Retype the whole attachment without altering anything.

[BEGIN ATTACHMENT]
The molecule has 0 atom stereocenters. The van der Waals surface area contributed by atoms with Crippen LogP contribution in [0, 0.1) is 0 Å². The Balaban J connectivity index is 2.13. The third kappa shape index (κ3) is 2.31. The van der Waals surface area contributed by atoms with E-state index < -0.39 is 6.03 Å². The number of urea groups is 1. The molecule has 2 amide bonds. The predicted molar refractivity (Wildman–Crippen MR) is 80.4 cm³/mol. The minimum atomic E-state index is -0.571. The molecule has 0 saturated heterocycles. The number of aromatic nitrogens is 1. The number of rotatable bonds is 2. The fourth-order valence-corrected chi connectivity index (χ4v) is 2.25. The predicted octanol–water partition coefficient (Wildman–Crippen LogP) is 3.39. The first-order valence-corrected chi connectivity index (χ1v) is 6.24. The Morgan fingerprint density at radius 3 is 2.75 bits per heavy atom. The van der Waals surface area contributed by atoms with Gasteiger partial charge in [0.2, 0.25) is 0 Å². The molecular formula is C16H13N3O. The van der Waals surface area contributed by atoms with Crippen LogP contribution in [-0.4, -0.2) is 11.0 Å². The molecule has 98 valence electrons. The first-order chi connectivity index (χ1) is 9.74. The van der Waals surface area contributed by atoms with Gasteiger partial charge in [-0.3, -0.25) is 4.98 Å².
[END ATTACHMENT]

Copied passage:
The molecule has 0 atom stereocenters. The van der Waals surface area contributed by atoms with Crippen LogP contribution in [0, 0.1) is 0 Å². The Balaban J connectivity index is 2.13. The third kappa shape index (κ3) is 2.31. The van der Waals surface area contributed by atoms with E-state index < -0.39 is 6.03 Å². The number of urea groups is 1. The molecule has 2 amide bonds. The predicted molar refractivity (Wildman–Crippen MR) is 80.4 cm³/mol. The minimum atomic E-state index is -0.571. The molecule has 0 saturated heterocycles. The number of aromatic nitrogens is 1. The number of rotatable bonds is 2. The fourth-order valence-corrected chi connectivity index (χ4v) is 2.25. The predicted octanol–water partition coefficient (Wildman–Crippen LogP) is 3.39. The first-order valence-corrected chi connectivity index (χ1v) is 6.24. The Morgan fingerprint density at radius 3 is 2.75 bits per heavy atom. The van der Waals surface area contributed by atoms with Gasteiger partial charge in [0.2, 0.25) is 0 Å². The molecular formula is C16H13N3O. The van der Waals surface area contributed by atoms with Crippen LogP contribution in [-0.4, -0.2) is 11.0 Å². The molecule has 98 valence electrons. The first-order chi connectivity index (χ1) is 9.74. The van der Waals surface area contributed by atoms with Gasteiger partial charge in [-0.3, -0.25) is 4.98 Å².